How to secure your WiFi with these 7 simple steps you must do right now
“I don’t know why my internet is running so slow” is how the call started last week. What I discovered was a lot worse than just slow Netflix and laggy Fortnite – someone had hacked her WiFi and was able to remotely switch on her computer’s camera and stream everything she was doing. “Its time to secure your WiFi!”
To confirm my finding, I blocked access to the hacker, moved her laptop to face the wall, and then reenabled it. Within minutes we watched in horror as her laptop’s camera was switched on!
After that incident, I wondered how many other people have the same issue without knowing about it. So if you want to know how you can protect your WiFi then don’t worry I got you, I will show you the 7 steps you need to take right now!
7 steps to secure your WiFi:
1. Update your router’s firmware
Routers are shipped with software already installed. However, since the release of that software bugs have been discovered, improvements have been made, and security holes have been patched.
You must update the firmware of your router to the latest version so all those improvements are enabled on your device.
To update the firmware, access your router and look for the firmware version. Then head over to the manufacturer’s website, find your router and look for the latest version. This is typically written with a date and a version number. If yours is 45sdfg_v2 and you see 45sdfg_v3, download the new one. Follow the prompts on the site and install it.
2. Don’t use the default WiFi name
Don’t label your WiFi as Mike WiFi or The Smiths Upstairs WiFi but use a random WiFi name that doesn’t give away any info about you, or its location.
3. Admin Username and Password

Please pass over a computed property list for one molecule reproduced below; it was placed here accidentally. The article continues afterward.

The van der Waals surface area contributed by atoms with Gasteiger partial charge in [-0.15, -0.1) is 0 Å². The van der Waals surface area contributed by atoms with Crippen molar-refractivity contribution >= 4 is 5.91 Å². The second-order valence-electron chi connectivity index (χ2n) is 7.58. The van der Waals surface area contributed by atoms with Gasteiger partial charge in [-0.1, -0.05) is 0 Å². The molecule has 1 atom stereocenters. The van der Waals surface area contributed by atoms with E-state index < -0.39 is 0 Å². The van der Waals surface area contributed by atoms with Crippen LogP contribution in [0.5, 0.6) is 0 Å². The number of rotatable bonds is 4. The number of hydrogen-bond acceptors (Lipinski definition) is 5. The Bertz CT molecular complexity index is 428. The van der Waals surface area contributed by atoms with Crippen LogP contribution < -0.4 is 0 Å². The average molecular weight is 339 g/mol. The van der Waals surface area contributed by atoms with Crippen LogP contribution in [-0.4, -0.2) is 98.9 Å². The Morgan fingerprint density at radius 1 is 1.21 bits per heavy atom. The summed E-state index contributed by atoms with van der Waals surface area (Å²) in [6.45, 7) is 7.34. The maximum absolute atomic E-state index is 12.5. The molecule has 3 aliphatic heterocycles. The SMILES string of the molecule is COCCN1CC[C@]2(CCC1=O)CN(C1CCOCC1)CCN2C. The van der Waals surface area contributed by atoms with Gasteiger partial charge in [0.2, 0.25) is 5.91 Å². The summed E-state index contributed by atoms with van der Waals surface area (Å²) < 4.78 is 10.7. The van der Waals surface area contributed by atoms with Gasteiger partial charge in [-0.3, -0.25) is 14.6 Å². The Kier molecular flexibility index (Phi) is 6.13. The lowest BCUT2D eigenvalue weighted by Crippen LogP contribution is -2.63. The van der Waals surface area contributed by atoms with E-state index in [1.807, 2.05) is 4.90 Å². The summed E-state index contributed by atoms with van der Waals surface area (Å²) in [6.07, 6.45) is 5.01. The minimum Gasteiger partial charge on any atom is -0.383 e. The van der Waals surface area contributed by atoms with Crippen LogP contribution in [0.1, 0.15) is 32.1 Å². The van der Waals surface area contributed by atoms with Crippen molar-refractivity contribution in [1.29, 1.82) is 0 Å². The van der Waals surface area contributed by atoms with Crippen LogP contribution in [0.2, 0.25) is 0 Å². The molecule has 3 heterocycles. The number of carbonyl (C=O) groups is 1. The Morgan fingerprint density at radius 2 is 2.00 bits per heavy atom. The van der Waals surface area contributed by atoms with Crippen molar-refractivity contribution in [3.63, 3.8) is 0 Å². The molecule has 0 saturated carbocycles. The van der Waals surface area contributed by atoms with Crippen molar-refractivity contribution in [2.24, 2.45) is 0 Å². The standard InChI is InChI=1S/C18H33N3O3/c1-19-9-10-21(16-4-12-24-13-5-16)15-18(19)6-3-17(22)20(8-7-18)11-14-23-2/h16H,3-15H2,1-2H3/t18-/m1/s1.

Most router’s these days insist that you change the Admin password when you set up the router for the first time.
A simple search on Google can reveal what the default username and password is for most routers so if you skip this step, you are vulnerable. I found this list in the first search…
Ideally, change the password but also change the username from Admin to something else. Of course, use a strong password that can’t be found in a dictionary! Number, letters, lower case/ upper case, special characters etc.
4. Use WPA2 always.
When you set up your WiFi, you have a choice of the type of encryption to use when someone wants to connect to the WiFi. You can secure your WiFi with WEP, WPA or WPA2.
Use WPA2 as that is currently the most secure encryption protocol and most devices bought after 2016 are WP2 AES compatible. It is worth mentioning that even WPA2 has a vulnerability called Krack but its the current industry standard until we get WPA3 which is the next replacement.
5. Disable Remote Access
To manage your router, you would typically connect to the network first and then type in the router’s address. Routers also have the option to allow for Remote Access so technically, someone else could manage your router from outside your network.
There is no reason to have that on permanently. If you do need it for any reason, you can switch it on temporarily while your tech person helps you and then disable it again.
6. Who is connected
Routers will have a facility to see every device that is connected to your network (both wired and wireless.) There will be a list of devices that you should recognize such as your family’s cell phones, tablets, and laptops.
You will also see some strange connections. Don’t panic. These could be your smart TV, security camera, voice assistant, smart home plugs, etc.
You need to identify each one.
You can do that, by switching every device off including the WiFi. Then switch on the WiFi and each device one by one. As each device connects, you should be able to rename it to a meaningful name.
It’s a bit of a process but well worth doing and you do it only once. From that point on, anything new that appears on your network – be suspicious.
7. Limit access to secure your WiFi
Now that you can identify each device, you should lock down the WiFi to reject any new connections. This means that only the devices you recognize will be able to log on and everything else will be rejected.
What happens when your friends or family come over? Just enable Guest WiFi. That is a Wifi that is separated from your main network and still provides guests with internet access.
I have no idea why everyone doesn’t use the Guest WiFi and gives out the keys to their entire network. Not that you don’t trust your friends, but you have no idea if there is some dodgy software on their phone that is now spreading to your entire network unbeknownst to them.
Check out some more tips on how to get faster WiFi and do you know what’s the difference between WiFi Extenders and Mesh WiFi ?